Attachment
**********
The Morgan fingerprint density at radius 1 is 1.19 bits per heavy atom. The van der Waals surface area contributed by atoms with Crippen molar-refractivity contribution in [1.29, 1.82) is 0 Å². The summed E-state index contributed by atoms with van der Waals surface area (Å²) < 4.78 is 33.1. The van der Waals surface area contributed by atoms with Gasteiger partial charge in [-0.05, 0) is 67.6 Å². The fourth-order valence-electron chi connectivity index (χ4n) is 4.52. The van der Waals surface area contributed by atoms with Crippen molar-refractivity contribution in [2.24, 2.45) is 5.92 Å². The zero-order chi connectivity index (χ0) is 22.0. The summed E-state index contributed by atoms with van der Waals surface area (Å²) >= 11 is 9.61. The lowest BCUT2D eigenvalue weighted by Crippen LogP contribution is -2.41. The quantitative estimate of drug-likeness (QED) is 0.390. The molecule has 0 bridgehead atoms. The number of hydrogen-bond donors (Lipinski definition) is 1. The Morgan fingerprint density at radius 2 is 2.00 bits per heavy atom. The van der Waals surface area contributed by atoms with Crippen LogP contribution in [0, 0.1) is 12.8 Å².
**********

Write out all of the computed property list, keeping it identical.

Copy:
The Morgan fingerprint density at radius 1 is 1.19 bits per heavy atom. The van der Waals surface area contributed by atoms with Crippen molar-refractivity contribution in [1.29, 1.82) is 0 Å². The summed E-state index contributed by atoms with van der Waals surface area (Å²) < 4.78 is 33.1. The van der Waals surface area contributed by atoms with Gasteiger partial charge in [-0.05, 0) is 67.6 Å². The fourth-order valence-electron chi connectivity index (χ4n) is 4.52. The van der Waals surface area contributed by atoms with Crippen molar-refractivity contribution in [2.24, 2.45) is 5.92 Å². The zero-order chi connectivity index (χ0) is 22.0. The summed E-state index contributed by atoms with van der Waals surface area (Å²) >= 11 is 9.61. The lowest BCUT2D eigenvalue weighted by Crippen LogP contribution is -2.41. The quantitative estimate of drug-likeness (QED) is 0.390. The molecule has 0 bridgehead atoms. The number of hydrogen-bond donors (Lipinski definition) is 1. The Morgan fingerprint density at radius 2 is 2.00 bits per heavy atom. The van der Waals surface area contributed by atoms with Crippen LogP contribution in [0, 0.1) is 12.8 Å².